In my last post, “All Thoughts Fit,” we explored the power of learning to allow our thoughts to just be without trying to change them. In this post, we’ll learn how.
The challenge is that these trains of thought are usually automatic, reactive, and ironically, mindless! They’ve typically been shaped by past experiences and people in our lives that have become internalized habits of thinking. Allowing automatic thinking to control us is one way that restrictive and/or overeating patterns of behavior take over our lives. The intention of mindful eating is to learn how to be in charge of our eating and our thoughts.
The Focus, Explore, and Acceptance skills of F.E.A.S.T. (from chapter 3 of Eat What You Love, Love What You Eat) are very helpful.
Pause for a moment. Are you able to become aware of your thoughts? Can you can identify the trains of thought that regularly and automatically run through your mind? Can you give a particular train of thought a name, just as you might read the destinations on a board at a train station? Examples: That’s the past; that’s the future; that’s not true; that’s hyper-critical; that’s perfectionistic; that’s weight-focused; that’s black and white; etc.
Once you’ve identified your particular trains of thought, pick one and reflect on it using the Explore and Acceptance skills of F.E.A.S.T.
As you reflect on the train of thought you have identified, bring a compassionate and accepting attitude toward yourself. Respond to yourself as you would respond to someone that you love and care about, perhaps something like, “It’s understandable to have that thought in this situation. It’s just a thought.”
Practice providing “space” for this train of thought without needing to judge, control, replace, or change it.
- Observe the content or direction of the train of thought.
- What do you know about why it is there?
- Are there memories associated with your train of thought?
- Where does this train of thought typically go?
With skill and practice you can allow these automatic trains of thought to pass through the train station of our mind, allowing them to be what they are: thoughts, not facts!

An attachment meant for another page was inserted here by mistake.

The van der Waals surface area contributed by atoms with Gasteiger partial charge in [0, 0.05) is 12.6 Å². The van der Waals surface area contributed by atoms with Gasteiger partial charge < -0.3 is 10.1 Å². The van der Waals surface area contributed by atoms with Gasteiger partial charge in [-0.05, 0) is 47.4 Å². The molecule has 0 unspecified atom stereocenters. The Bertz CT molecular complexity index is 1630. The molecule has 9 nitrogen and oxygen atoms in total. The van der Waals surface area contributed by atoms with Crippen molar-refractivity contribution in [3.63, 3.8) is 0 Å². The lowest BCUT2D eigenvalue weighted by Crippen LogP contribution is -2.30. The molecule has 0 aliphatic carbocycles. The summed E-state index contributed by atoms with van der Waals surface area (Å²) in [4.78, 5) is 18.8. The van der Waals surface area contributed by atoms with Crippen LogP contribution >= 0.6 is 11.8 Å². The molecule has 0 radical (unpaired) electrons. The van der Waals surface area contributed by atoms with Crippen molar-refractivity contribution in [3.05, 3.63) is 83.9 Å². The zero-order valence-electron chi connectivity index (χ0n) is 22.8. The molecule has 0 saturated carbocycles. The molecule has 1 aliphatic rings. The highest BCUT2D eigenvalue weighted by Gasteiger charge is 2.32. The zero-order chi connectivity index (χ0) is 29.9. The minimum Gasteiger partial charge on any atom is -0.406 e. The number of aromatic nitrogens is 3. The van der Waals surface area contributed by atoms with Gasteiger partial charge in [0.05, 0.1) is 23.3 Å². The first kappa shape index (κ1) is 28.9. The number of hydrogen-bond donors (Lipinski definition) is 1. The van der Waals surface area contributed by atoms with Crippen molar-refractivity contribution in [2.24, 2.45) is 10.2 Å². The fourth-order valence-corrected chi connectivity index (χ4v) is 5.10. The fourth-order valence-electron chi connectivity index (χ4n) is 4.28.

Allowing Thoughts to Be
Allowing thoughts and feelings to simply “be” and have their space is an act of healing in itself. This is very different from replacing, changing, or getting rid of thoughts, and may seem odd at first. Think of a time when you needed to express your thoughts to someone during a disagreement. How did it feel when you knew you had been heard and understood? Even if the other person didn’t agree or change their mind, having your feelings heard, understood, and taken seriously allows us to move on without getting stuck.
Also consider what happens when we tell ourselves not to eat a “bad” food, such as, “Don’t eat ice cream.” This just sets us up for the next episode of overeating ice cream!
The same thing happens with thoughts. Even if I tell myself, “Don’t think, ‘I’m never going to change!’”, I’ll eventually have that thought anyway so when I do, I’m set up to judge myself for having a thought I told myself not to have!
In an all-thoughts-fit model, the pattern goes something like this instead:
- I have the thought, “I’m never going to change!”
- I notice it.
- I pause and take a breath.
- I recognize it as a train of thought that is there for a good reason (a habit I learned in the past).
- I name it; for example, “There’s my self-defeating train of thought.”
- I respond with, “I hear you; I know why you’re there.”
- I accept that the thought is present without judging the thought (or myself for having the thought).
- I move back to the Mindful Eating Cycle to help me with my next decision.
Just as with food, mindfulness give us the opportunity to pause and respond, rather than react out of habit, so we have a choice about what to do next. For example, we can allow the train of thought to simply pass through the station of our minds rather than getting on board. Perhaps we choose to reflect on which cycle the train of thought came from, and use our skills to lead us back to the intention of mindful, vibrant living.
Contributor: Janet Jones is a Licensed Professional Counselor in private practice in Belmont, North Carolina. She has over 20 years of clinical experience and is now focused on incorporating mindfulness into her work with clients. Her approach is heavily influenced by research and theories of Acceptance and Commitment Therapy (ACT) and the mindfulness-based contributions by Jon Kabat-Zinn, Ph.D. She completed the Mindfulness-Based Stress Reduction Class developed by Kabat-Zinn at the University of Massachusetts in 2013. With the addition of Am I Hungry? Facilitator Training, Janet is able to bring mindfulness into a very useable and practical application for those struggling in their relationship with food. She practices her own skills of mindfulness through yoga, hiking, play time with her dog, Skip, and daily meditation.